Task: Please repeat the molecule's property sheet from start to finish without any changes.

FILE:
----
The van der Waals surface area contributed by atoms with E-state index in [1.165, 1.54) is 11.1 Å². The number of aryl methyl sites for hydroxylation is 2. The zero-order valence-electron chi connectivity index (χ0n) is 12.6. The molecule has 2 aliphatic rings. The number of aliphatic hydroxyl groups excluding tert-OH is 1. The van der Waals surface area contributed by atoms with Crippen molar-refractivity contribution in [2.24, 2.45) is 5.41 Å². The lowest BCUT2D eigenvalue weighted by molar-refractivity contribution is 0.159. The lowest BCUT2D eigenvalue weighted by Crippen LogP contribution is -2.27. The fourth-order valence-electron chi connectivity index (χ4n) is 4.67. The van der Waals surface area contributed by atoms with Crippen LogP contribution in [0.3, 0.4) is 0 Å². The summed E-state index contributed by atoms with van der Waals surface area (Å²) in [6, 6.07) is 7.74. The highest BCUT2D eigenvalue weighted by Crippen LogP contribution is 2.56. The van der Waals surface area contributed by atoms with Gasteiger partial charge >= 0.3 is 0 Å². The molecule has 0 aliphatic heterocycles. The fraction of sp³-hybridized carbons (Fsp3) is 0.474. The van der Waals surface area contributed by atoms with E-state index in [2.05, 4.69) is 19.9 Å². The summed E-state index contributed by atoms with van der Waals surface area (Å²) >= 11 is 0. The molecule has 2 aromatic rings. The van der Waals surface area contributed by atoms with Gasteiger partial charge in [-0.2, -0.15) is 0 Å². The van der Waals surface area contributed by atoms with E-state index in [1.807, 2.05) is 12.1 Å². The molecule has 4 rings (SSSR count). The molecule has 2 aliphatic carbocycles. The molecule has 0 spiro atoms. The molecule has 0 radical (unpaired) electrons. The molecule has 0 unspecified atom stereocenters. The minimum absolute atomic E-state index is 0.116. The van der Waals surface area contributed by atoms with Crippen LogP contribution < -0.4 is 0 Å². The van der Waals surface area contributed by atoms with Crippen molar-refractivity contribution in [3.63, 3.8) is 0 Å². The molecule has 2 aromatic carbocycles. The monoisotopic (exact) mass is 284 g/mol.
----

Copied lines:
The van der Waals surface area contributed by atoms with E-state index in [1.165, 1.54) is 11.1 Å². The number of aryl methyl sites for hydroxylation is 2. The zero-order valence-electron chi connectivity index (χ0n) is 12.6. The molecule has 2 aliphatic rings. The number of aliphatic hydroxyl groups excluding tert-OH is 1. The van der Waals surface area contributed by atoms with Crippen molar-refractivity contribution in [2.24, 2.45) is 5.41 Å². The lowest BCUT2D eigenvalue weighted by molar-refractivity contribution is 0.159. The lowest BCUT2D eigenvalue weighted by Crippen LogP contribution is -2.27. The fourth-order valence-electron chi connectivity index (χ4n) is 4.67. The van der Waals surface area contributed by atoms with Crippen LogP contribution in [0.3, 0.4) is 0 Å². The summed E-state index contributed by atoms with van der Waals surface area (Å²) in [6, 6.07) is 7.74. The highest BCUT2D eigenvalue weighted by Crippen LogP contribution is 2.56. The van der Waals surface area contributed by atoms with Gasteiger partial charge >= 0.3 is 0 Å². The molecule has 0 aliphatic heterocycles. The fraction of sp³-hybridized carbons (Fsp3) is 0.474. The van der Waals surface area contributed by atoms with E-state index in [2.05, 4.69) is 19.9 Å². The summed E-state index contributed by atoms with van der Waals surface area (Å²) >= 11 is 0. The molecule has 2 aromatic rings. The van der Waals surface area contributed by atoms with Gasteiger partial charge in [-0.2, -0.15) is 0 Å². The van der Waals surface area contributed by atoms with E-state index in [1.807, 2.05) is 12.1 Å². The molecule has 4 rings (SSSR count). The molecule has 2 aliphatic carbocycles. The molecule has 0 spiro atoms. The molecule has 0 radical (unpaired) electrons. The molecule has 0 unspecified atom stereocenters. The minimum absolute atomic E-state index is 0.116. The van der Waals surface area contributed by atoms with Crippen LogP contribution < -0.4 is 0 Å². The van der Waals surface area contributed by atoms with Crippen molar-refractivity contribution in [3.63, 3.8) is 0 Å². The molecule has 2 aromatic carbocycles. The monoisotopic (exact) mass is 284 g/mol.